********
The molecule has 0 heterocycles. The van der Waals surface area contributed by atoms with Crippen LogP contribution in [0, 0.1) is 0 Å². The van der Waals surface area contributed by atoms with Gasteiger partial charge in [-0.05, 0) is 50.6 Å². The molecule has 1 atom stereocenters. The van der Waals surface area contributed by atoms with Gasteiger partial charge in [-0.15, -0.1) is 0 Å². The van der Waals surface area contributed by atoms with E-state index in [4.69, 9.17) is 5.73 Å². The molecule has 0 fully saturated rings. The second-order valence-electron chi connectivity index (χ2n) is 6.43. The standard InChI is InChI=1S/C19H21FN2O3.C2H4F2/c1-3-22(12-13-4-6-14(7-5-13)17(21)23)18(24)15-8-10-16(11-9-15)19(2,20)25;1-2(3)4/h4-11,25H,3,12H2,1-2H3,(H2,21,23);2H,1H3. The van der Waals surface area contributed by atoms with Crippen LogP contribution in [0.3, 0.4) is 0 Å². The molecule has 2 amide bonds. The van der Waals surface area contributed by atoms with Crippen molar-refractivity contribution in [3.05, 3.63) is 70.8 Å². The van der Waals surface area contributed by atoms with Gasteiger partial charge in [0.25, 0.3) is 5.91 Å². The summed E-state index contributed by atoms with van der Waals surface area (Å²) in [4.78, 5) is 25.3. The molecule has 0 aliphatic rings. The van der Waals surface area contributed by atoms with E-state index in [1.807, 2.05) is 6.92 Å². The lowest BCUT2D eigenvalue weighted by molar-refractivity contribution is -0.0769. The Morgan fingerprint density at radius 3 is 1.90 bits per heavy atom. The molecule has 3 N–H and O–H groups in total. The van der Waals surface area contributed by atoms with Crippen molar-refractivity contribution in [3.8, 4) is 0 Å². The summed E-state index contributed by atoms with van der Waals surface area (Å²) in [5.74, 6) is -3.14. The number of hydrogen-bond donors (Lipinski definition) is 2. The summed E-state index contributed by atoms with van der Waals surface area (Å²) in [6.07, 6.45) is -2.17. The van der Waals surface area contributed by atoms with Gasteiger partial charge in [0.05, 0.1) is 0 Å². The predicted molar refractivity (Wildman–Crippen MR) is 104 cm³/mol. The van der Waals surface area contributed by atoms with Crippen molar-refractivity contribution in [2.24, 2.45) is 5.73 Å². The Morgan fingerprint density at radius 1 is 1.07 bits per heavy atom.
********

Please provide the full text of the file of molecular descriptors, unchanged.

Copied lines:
The molecule has 0 heterocycles. The van der Waals surface area contributed by atoms with Crippen LogP contribution in [0, 0.1) is 0 Å². The van der Waals surface area contributed by atoms with Gasteiger partial charge in [-0.05, 0) is 50.6 Å². The molecule has 1 atom stereocenters. The van der Waals surface area contributed by atoms with Gasteiger partial charge in [-0.15, -0.1) is 0 Å². The van der Waals surface area contributed by atoms with E-state index in [4.69, 9.17) is 5.73 Å². The molecule has 0 fully saturated rings. The second-order valence-electron chi connectivity index (χ2n) is 6.43. The standard InChI is InChI=1S/C19H21FN2O3.C2H4F2/c1-3-22(12-13-4-6-14(7-5-13)17(21)23)18(24)15-8-10-16(11-9-15)19(2,20)25;1-2(3)4/h4-11,25H,3,12H2,1-2H3,(H2,21,23);2H,1H3. The van der Waals surface area contributed by atoms with Crippen LogP contribution in [0.3, 0.4) is 0 Å². The molecule has 2 amide bonds. The van der Waals surface area contributed by atoms with Crippen molar-refractivity contribution in [3.05, 3.63) is 70.8 Å². The van der Waals surface area contributed by atoms with Gasteiger partial charge in [0.25, 0.3) is 5.91 Å². The summed E-state index contributed by atoms with van der Waals surface area (Å²) in [4.78, 5) is 25.3. The molecule has 0 aliphatic rings. The van der Waals surface area contributed by atoms with E-state index in [1.807, 2.05) is 6.92 Å². The lowest BCUT2D eigenvalue weighted by molar-refractivity contribution is -0.0769. The Morgan fingerprint density at radius 3 is 1.90 bits per heavy atom. The molecule has 3 N–H and O–H groups in total. The van der Waals surface area contributed by atoms with Crippen molar-refractivity contribution in [3.8, 4) is 0 Å². The summed E-state index contributed by atoms with van der Waals surface area (Å²) in [5.74, 6) is -3.14. The number of hydrogen-bond donors (Lipinski definition) is 2. The summed E-state index contributed by atoms with van der Waals surface area (Å²) in [6.07, 6.45) is -2.17. The van der Waals surface area contributed by atoms with Gasteiger partial charge in [0.05, 0.1) is 0 Å². The predicted molar refractivity (Wildman–Crippen MR) is 104 cm³/mol. The van der Waals surface area contributed by atoms with Crippen molar-refractivity contribution in [2.24, 2.45) is 5.73 Å². The Morgan fingerprint density at radius 1 is 1.07 bits per heavy atom.